US Big Tech and Little Tech: Are the Priorities Clear?

September 19, 2022

Just a quick note to document the run up to Big Changes in 2023.

First, the estimable, much loved and respected, togetherness outfit made some of its priorities clear. I read “Meta Disbands Responsible Innovation Team, Spreads It Out over Facebook and Co.” [I think the “co” means company, whatever.]

The article states:

Meta spokesman Eric Porterfield told The Register that, rather than ending the efforts of the RIT, the disbanding will see “the vast majority” of the 20-person team moved into other areas at Meta “to help us scale our efforts by deploying dedicated experts directly into product areas, rather than as a standalone team.”  Per Porterfield, Meta’s official statement on the matter is that the work done by the RIT is more of a priority now – not less, as a disbanding of the team would suggest.

Yep, disbanding means amping up. One priority is clear to me: Dump a central group and bury what I think is an underfunded, understaffed, and mostly ignored function. Is Facebook saying, “Okay, find someone to pin a specific issue on now, you Silicon Valley real journalists and pesky Congress-people.”P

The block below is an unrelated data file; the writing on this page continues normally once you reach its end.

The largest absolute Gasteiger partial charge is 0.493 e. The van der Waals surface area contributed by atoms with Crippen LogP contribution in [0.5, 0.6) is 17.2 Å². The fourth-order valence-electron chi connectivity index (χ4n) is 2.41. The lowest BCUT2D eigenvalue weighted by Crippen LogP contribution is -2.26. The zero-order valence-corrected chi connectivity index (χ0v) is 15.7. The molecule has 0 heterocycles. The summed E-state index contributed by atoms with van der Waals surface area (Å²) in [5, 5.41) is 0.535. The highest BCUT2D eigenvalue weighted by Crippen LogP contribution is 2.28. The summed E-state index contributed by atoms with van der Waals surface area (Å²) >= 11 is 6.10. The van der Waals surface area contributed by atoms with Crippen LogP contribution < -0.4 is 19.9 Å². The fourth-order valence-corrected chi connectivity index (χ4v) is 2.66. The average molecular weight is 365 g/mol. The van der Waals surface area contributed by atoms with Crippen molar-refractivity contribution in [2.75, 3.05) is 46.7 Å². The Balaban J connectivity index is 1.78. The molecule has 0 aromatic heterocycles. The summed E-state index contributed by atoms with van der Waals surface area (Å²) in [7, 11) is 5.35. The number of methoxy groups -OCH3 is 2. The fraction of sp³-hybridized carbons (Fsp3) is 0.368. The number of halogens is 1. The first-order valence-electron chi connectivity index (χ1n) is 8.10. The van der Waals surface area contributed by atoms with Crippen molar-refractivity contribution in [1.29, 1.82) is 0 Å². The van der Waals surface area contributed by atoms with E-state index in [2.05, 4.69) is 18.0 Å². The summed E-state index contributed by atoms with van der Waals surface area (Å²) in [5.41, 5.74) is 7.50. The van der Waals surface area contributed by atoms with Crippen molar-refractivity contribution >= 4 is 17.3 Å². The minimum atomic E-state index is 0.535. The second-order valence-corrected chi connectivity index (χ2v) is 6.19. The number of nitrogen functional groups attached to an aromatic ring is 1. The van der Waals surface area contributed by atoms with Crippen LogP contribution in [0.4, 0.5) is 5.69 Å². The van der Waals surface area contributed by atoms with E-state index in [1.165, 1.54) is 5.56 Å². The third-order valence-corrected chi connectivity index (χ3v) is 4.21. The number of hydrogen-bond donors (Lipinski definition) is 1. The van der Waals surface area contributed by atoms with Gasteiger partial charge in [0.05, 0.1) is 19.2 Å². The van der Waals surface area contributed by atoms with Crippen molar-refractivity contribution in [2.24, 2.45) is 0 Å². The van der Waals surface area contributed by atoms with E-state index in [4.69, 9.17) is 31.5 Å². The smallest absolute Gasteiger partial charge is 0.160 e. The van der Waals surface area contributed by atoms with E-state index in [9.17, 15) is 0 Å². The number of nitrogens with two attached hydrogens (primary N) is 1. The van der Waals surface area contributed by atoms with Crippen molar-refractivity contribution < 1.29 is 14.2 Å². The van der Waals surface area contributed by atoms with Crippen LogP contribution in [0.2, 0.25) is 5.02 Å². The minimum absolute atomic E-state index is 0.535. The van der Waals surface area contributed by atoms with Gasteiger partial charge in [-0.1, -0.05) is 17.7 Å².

The second item about priorities is from everyone’s favorite work around for MasterCard and Visa issues. I read “Patreon Cut At Least Five People From Its Security Team.” The article reports:

“As part of a strategic shift a portion of our security program, we have parted ways with five employees,” said Patreon in an emailed statement attributed to the company’s U.S. policy head, Ellen Satterwhite …

What’s this say to me? How about Patreon management perceives that its security is really good. And that the layoffs don’t have an impact on security. Therefore, why not reduce the cyber security team? That makes sense in Patreon-land; here in Harrod’s Creek, Kentucky, not so much.

The third item concerns digital plumbing. I noted “Cisco Says It Won’t Patch These Dangerous VPN Security Flaws in Its SMB Routers.” The owner of the Talos security operation is okay with some security flaws. The article asserts:

Cisco has said it won’t be issuing any further updates for three vulnerable routers which could apparently allow an unauthenticated, remote attacker to bypass authentication controls and access the IPSec VPN network.

Good decision, right?

Net net: The priorities for 2023 are clear:

  1. Reorganize so it is tough to pinpoint who is doing what
  2. Assume that cost cutting will keep security in tip top share or at least less likely to be fixed up when a gap is discovered by bad actors
  3. Rationalize away doing security while sending a signal to bad actors that certain devices are vulnerable.

Outstanding management presages a super duper 2023.

Stephen E Arnold, September  19, 2022


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